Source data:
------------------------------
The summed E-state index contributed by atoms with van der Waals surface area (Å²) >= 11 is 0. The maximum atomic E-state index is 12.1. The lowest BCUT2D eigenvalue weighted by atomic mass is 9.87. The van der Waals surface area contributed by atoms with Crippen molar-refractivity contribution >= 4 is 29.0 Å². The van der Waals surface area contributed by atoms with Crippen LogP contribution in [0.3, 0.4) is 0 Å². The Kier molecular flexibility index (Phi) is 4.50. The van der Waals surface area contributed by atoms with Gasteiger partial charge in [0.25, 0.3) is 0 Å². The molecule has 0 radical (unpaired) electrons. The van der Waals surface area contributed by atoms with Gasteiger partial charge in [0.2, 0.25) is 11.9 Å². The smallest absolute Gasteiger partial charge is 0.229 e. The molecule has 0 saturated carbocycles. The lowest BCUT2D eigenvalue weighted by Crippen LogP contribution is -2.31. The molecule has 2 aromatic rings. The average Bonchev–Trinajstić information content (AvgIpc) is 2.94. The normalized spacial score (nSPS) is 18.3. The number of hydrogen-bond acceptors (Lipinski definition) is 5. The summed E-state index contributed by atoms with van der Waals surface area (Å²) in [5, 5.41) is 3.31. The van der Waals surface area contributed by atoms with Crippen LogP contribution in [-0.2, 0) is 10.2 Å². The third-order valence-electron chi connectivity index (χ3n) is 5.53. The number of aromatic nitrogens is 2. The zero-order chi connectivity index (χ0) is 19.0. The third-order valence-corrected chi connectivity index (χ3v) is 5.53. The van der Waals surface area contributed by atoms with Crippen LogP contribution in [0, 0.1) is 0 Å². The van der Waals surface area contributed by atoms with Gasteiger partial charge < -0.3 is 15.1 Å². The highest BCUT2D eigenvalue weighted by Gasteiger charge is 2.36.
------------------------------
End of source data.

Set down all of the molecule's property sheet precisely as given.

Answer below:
The summed E-state index contributed by atoms with van der Waals surface area (Å²) >= 11 is 0. The maximum atomic E-state index is 12.1. The lowest BCUT2D eigenvalue weighted by atomic mass is 9.87. The van der Waals surface area contributed by atoms with Crippen molar-refractivity contribution >= 4 is 29.0 Å². The van der Waals surface area contributed by atoms with Crippen LogP contribution in [0.3, 0.4) is 0 Å². The Kier molecular flexibility index (Phi) is 4.50. The van der Waals surface area contributed by atoms with Gasteiger partial charge in [0.25, 0.3) is 0 Å². The molecule has 0 radical (unpaired) electrons. The van der Waals surface area contributed by atoms with Gasteiger partial charge in [0.2, 0.25) is 11.9 Å². The smallest absolute Gasteiger partial charge is 0.229 e. The molecule has 0 saturated carbocycles. The lowest BCUT2D eigenvalue weighted by Crippen LogP contribution is -2.31. The molecule has 2 aromatic rings. The average Bonchev–Trinajstić information content (AvgIpc) is 2.94. The normalized spacial score (nSPS) is 18.3. The number of hydrogen-bond acceptors (Lipinski definition) is 5. The summed E-state index contributed by atoms with van der Waals surface area (Å²) in [5, 5.41) is 3.31. The van der Waals surface area contributed by atoms with Crippen LogP contribution in [-0.2, 0) is 10.2 Å². The third-order valence-electron chi connectivity index (χ3n) is 5.53. The number of aromatic nitrogens is 2. The zero-order chi connectivity index (χ0) is 19.0. The third-order valence-corrected chi connectivity index (χ3v) is 5.53. The van der Waals surface area contributed by atoms with Crippen LogP contribution in [0, 0.1) is 0 Å². The van der Waals surface area contributed by atoms with Gasteiger partial charge < -0.3 is 15.1 Å². The highest BCUT2D eigenvalue weighted by Gasteiger charge is 2.36.